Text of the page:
September 6, 2018
Not all Holocaust survivors can stand up and tell their story to adult and student groups. There are many survivors who are not necessarily the well-known faces of the Sydney Jewish Museum, and whose stories of horror and hope remain unspoken.
However, the testimony of all survivors hold equal importance in helping us understand the experiences of the Holocaust and the historical timeline from pre-war life, Hitler’s rise to power, living under National Socialist policy, through to migration to Australia.
The Museum’s curators have the coveted role of preserving and conserving the objects, remnants, documents and photographs that support and provide complexity to stories of the Holocaust survivors and their families. The thousands of objects in the Museum’s archive are crucial to the continual development of the Museum’s historical narrative. These objects provide a launch pad for further inquiry into genocide, individual experience and the nuances of the unique Australian Jewish community.
The Museum recently received a collection of around 40 items belonging to Hungarian survivor Eva Soschko. Eva shared her testimony as part of the Visual History Archive project in July, 1995 and has now donated the most telling remnants of her life before, during and after World War II.
Eva Soschko (nee Horvat) was born in Miskloc, Hungary; an only child, to Alexander and Elizabeth Horvat. In 1944, when Eva was around 20 years old, her father was interned and subsequently died of illness in Buchenwald. Eva and her mother were placed on a cattle train to Komárom, and soon after to Auschwitz-Birkenau. After a period, they were transported again to Krakow-Plaszow and forced into manual labour. Eva and her mother were eventually taken back to Auschwitz, tattooed and deported to Ausburg. Shortly after, they were relocated to an outer camp of Dachau-Muhldorf. Rumours spread about the imminent outcome of the war and the women were loaded on cattle trucks again; they were moved around without destination. It was later revealed that the SS officer intended to spare them by avoiding the camps. They were eventually intercepted by the Red Cross and then by American tanks.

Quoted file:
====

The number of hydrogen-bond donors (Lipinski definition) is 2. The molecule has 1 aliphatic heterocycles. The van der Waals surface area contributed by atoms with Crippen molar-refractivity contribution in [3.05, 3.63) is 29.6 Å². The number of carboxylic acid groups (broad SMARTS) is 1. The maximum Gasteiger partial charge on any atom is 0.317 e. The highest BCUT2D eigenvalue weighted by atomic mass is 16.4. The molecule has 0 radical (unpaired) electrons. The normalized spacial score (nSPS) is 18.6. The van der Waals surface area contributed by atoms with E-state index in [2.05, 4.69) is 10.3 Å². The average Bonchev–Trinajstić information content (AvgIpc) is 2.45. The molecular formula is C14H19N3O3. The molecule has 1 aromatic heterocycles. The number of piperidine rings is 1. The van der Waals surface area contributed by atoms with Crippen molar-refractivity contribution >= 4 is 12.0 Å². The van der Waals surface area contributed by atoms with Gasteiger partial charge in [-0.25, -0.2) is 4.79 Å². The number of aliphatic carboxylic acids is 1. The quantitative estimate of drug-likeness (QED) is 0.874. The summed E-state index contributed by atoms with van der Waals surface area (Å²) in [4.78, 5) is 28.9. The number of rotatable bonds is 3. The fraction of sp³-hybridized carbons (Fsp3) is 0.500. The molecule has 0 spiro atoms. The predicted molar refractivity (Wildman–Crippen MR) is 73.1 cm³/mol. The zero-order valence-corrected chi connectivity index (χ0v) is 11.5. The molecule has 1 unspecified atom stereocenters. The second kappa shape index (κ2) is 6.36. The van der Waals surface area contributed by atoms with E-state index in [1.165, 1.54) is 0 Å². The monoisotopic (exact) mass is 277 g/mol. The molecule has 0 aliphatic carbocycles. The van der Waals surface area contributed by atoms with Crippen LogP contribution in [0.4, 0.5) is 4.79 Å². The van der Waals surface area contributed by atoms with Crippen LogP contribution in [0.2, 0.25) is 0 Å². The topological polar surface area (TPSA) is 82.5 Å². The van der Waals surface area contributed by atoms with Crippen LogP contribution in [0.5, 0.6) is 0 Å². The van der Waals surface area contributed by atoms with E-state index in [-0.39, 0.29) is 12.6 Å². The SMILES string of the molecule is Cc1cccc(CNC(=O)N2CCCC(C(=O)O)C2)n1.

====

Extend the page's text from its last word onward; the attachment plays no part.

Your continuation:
Eva and her mother were taken to Feldafing Displaced Persons camp. It was here that Eva met her future husband, Konstantin Soschko. Konstantin was a Polish gentile, imprisoned in Dachau from 1942 until liberation. The couple were married in Feldafing after a 6 week courtship, and returned to Hungary with Elizabeth. In 1946 Eva gave birth to Marianna and in 1951 the family of three moved to Australia.
Eva’s harrowing story of survival provides a personal perspective on the extent of the Nazi persecution and conflict in Europe during World War II. Her testimony alongside her memorabilia gives voice to a 20-something year-old woman, navigating the cusp of childhood into adulthood amidst traumatic circumstances.
This collection takes its place within the Museum collection. Eva’s collection enriches the Museum’s narrative and helps to expand our ever evolving knowledge of the Holocaust. In this way, we strive to preserve the voices of our survivors and remember those who were murdered.
Author: Rachel Mensforth, Curator
Image left: Identity card issued to Eva Soschko by the camp of Felfading Leadership, 18 August 1945. SJM Collection. Right: Photograph of Eva Soschko with her daughter Marianna, taken aboard the passenger ship the Hellenic Prince,1951. SJM Collection.